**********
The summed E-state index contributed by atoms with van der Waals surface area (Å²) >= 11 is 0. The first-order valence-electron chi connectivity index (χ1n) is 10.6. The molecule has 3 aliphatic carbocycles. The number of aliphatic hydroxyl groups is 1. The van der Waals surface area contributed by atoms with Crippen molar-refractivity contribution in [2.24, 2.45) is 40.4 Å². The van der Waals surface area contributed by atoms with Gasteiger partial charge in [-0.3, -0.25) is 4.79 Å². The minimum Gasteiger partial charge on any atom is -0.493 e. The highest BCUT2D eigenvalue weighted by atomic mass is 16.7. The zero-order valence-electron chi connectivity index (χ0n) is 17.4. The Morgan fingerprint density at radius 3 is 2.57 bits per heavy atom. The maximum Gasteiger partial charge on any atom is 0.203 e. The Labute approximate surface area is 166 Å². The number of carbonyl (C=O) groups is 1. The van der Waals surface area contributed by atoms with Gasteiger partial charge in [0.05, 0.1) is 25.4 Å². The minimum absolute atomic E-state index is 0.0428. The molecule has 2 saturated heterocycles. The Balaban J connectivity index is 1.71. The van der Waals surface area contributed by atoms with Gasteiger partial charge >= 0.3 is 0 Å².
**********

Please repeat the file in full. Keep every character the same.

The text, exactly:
The summed E-state index contributed by atoms with van der Waals surface area (Å²) >= 11 is 0. The first-order valence-electron chi connectivity index (χ1n) is 10.6. The molecule has 3 aliphatic carbocycles. The number of aliphatic hydroxyl groups is 1. The van der Waals surface area contributed by atoms with Crippen molar-refractivity contribution in [2.24, 2.45) is 40.4 Å². The van der Waals surface area contributed by atoms with Gasteiger partial charge in [-0.3, -0.25) is 4.79 Å². The minimum Gasteiger partial charge on any atom is -0.493 e. The highest BCUT2D eigenvalue weighted by atomic mass is 16.7. The zero-order valence-electron chi connectivity index (χ0n) is 17.4. The Morgan fingerprint density at radius 3 is 2.57 bits per heavy atom. The maximum Gasteiger partial charge on any atom is 0.203 e. The Labute approximate surface area is 166 Å². The number of carbonyl (C=O) groups is 1. The van der Waals surface area contributed by atoms with Gasteiger partial charge in [0.05, 0.1) is 25.4 Å². The minimum absolute atomic E-state index is 0.0428. The molecule has 2 saturated heterocycles. The Balaban J connectivity index is 1.71. The van der Waals surface area contributed by atoms with Gasteiger partial charge >= 0.3 is 0 Å².